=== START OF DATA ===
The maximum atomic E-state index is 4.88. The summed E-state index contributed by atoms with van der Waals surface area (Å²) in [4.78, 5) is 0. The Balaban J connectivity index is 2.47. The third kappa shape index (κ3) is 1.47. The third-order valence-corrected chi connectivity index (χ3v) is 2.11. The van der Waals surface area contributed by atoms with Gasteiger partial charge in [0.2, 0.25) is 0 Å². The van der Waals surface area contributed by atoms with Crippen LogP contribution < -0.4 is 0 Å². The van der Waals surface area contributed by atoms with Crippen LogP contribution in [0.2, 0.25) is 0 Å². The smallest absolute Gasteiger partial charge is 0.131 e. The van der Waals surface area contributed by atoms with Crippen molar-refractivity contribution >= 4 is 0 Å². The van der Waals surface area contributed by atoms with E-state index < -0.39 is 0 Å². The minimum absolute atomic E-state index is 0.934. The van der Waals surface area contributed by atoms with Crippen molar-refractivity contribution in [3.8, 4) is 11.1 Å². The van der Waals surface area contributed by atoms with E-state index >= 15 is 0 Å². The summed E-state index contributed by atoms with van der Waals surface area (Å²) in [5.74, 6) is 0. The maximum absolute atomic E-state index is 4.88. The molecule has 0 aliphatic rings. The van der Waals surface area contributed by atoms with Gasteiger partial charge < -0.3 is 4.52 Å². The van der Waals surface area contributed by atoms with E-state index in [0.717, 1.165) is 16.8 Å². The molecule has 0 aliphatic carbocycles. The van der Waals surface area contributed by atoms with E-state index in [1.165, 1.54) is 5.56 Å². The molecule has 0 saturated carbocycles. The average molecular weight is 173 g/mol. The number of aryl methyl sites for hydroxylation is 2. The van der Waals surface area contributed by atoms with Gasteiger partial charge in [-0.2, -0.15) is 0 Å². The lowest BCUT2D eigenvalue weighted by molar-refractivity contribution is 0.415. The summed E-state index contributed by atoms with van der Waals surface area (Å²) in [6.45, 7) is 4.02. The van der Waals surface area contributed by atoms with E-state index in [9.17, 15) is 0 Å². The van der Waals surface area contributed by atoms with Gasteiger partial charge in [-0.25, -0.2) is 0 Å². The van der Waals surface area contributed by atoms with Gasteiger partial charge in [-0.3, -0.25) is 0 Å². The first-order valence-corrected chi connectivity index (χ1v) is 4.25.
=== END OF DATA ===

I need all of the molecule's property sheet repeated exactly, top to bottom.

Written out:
The maximum atomic E-state index is 4.88. The summed E-state index contributed by atoms with van der Waals surface area (Å²) in [4.78, 5) is 0. The Balaban J connectivity index is 2.47. The third kappa shape index (κ3) is 1.47. The third-order valence-corrected chi connectivity index (χ3v) is 2.11. The van der Waals surface area contributed by atoms with Gasteiger partial charge in [0.2, 0.25) is 0 Å². The van der Waals surface area contributed by atoms with Crippen LogP contribution < -0.4 is 0 Å². The van der Waals surface area contributed by atoms with Crippen LogP contribution in [0.2, 0.25) is 0 Å². The smallest absolute Gasteiger partial charge is 0.131 e. The van der Waals surface area contributed by atoms with Crippen molar-refractivity contribution >= 4 is 0 Å². The van der Waals surface area contributed by atoms with E-state index < -0.39 is 0 Å². The minimum absolute atomic E-state index is 0.934. The van der Waals surface area contributed by atoms with Crippen molar-refractivity contribution in [3.8, 4) is 11.1 Å². The van der Waals surface area contributed by atoms with E-state index >= 15 is 0 Å². The summed E-state index contributed by atoms with van der Waals surface area (Å²) in [5.74, 6) is 0. The maximum absolute atomic E-state index is 4.88. The molecule has 0 aliphatic rings. The van der Waals surface area contributed by atoms with Gasteiger partial charge < -0.3 is 4.52 Å². The van der Waals surface area contributed by atoms with E-state index in [0.717, 1.165) is 16.8 Å². The molecule has 0 aliphatic carbocycles. The van der Waals surface area contributed by atoms with E-state index in [1.165, 1.54) is 5.56 Å². The molecule has 0 saturated carbocycles. The average molecular weight is 173 g/mol. The number of aryl methyl sites for hydroxylation is 2. The van der Waals surface area contributed by atoms with Gasteiger partial charge in [-0.2, -0.15) is 0 Å². The lowest BCUT2D eigenvalue weighted by molar-refractivity contribution is 0.415. The summed E-state index contributed by atoms with van der Waals surface area (Å²) in [6.45, 7) is 4.02. The van der Waals surface area contributed by atoms with E-state index in [9.17, 15) is 0 Å². The van der Waals surface area contributed by atoms with Gasteiger partial charge in [-0.25, -0.2) is 0 Å². The van der Waals surface area contributed by atoms with Gasteiger partial charge in [-0.3, -0.25) is 0 Å². The first-order valence-corrected chi connectivity index (χ1v) is 4.25.